When you hear the name Terrence Malick, you might register it only slightly (“He made Gates of Heaven, right, or what was it, Heaven’s Gate, no, no, oh yeah, *Days* of Heaven.”) Or you’ll have a reaction way that could easily be overwhelmingly positive or negative.
For me, I’m somewhat in the middle, depending on the film. He’s an artist who has stretched and contorted the boundaries of what’s expected in American narrative film, and particularly during the last 10 years, which have been the most prolific of his 43-year career. He challenges audiences while not being so aggressive like, for example, Jean-Luc Godard and his filmic experiments.
The Tree of Life marked a radical turn for the director, who used voice-over, meditative/poetic stanzas, and reminisces that conveyed moods and feelings as opposed to linear storylines, though it did have some cohesion around concrete themes. However, To the Wonder and somewhat by extension Knight of Cups are at times so obtuse as to be impenetrable for someone who may not tap into what is a hybrid, in a way, of documentary filmmaking and stream of consciousness narrative. While I was a little bothered by just how aimless To the Wonder seemed, even compared to past efforts, Knight of Cups fares a little better by focusing on Christian Bale’s character, Rick, and his spiritual/identity crisis.
Malick started his career as a screenwriter, and by accounts from several actors, he knows how to write well, but film by film, starting with Days of Heaven, he has drifted into improvisational forms of direction to the point that this film was shot without a script at all.
And yet it’s more cohesive than expected. The audience understands semblances of what has happened in and around Rick’s life (he’s an actor, I think) in Hollywood. We see him in an uneasy relationship with his brother (Wes Bentley), who has gone through some hard times, and in a few snatches of screen time with an (ex) wife played by Cate Blanchett. Studio execs or managers follow him about new deals or money to be made, and women go in and out of his life as if they’re songs on the radio.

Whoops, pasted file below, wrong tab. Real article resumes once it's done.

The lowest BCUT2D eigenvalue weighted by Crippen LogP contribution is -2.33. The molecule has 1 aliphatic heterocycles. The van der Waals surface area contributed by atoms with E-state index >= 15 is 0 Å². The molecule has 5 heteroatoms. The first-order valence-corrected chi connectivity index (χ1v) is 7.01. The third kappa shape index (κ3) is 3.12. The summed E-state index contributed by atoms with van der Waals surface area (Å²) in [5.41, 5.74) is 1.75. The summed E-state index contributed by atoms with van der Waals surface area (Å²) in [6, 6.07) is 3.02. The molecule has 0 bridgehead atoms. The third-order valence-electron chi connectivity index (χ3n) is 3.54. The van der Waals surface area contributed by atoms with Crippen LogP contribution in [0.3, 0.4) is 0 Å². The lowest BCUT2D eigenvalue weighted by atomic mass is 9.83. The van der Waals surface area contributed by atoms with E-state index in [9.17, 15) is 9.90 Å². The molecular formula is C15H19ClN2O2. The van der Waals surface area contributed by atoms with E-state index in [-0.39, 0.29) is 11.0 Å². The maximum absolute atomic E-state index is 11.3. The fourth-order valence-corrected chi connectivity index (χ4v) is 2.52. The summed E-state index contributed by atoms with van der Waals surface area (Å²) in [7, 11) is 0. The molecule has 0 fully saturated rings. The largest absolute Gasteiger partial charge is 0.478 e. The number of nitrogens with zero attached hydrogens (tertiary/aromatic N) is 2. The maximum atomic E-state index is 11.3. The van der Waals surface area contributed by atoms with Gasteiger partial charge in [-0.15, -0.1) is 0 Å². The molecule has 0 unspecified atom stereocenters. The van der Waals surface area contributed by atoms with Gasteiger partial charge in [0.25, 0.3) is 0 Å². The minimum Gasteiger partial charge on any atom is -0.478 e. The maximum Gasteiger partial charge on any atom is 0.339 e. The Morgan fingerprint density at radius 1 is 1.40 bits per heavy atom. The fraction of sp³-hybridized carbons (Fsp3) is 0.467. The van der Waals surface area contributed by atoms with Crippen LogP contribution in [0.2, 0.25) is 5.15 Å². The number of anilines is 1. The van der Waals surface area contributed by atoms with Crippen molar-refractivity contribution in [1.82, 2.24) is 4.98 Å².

Like other Malick films, narration connects parts of the movie, but loosely so. A stream of consciousness approach means that Knight is meant to resemble someone’s memories. And it’s not as if Malick can’t direct his actors in believable circumstances. At one point early on, Rick is in his bedroom and there’s an earthquake. It feels very real, likewise when robbers break into his house and hold him up for cash. Sometimes there are chapter titles, but they’re oblique about what they may mean. (“Death” and “Freedom” feel frankly like film school clichés.)
And then there are the many women and varieties of parties that Rick wanders through, whether it’s in Hollywood or Las Vegas. With Blanchett’s character, it’s at least clear that these two had a relationship and how it’s crumbled, and we know what Frieda Pinto’s Helen does for a living (modeling, as in an over-the-top bitchy photo shoot). But I’m not sure who Natalie Portman is supposed to be, despite seeming to be a major part of Rick’s love life (or is it just brief infatuation), or Teresa Palmer’s character.
If some passages fly over viewers’ heads on a first viewing, there is still the breathtaking cinematography by Emmanuel Lubezki, loaded with flashes and dashes of colors that catch your attention. Lubezki is also having to improvise on the fly to the point that the movie takes on the feeling of just being there, whether it’s about real people interacting with the actors (Blanchett is a doctor for burn victims) or if it’s Bale wandering around a desert searching for… something.
It’s a work that I’m still trying to grapple with. On the one hand, there are many, many lines of narration that are actually profound or compelling (“Nobody cares about reality anymore,” says a stripper at one point) or quite the opposite (“Come out of the darkness into the light.”). And because the actors just barely know what they are doing on screen, there’s this sense that we, too, have to discover it along with them, whatever it might be.
That can be exciting, and there are even funny, heavily satirical moments of Hollywood excess and ennui. Think Stardust Memories with Bret Easton Ellis’s acid view of LA, though always the work of Malick. But it also can be exhausting. With Malick’s nonstructure structure, you never quite know when it will end, which was not the case with Thin Red Line and The Tree of Life. For all you know, the wild lights and empty rooms and close-ups of Bale staring achingly into the sunset could last forever….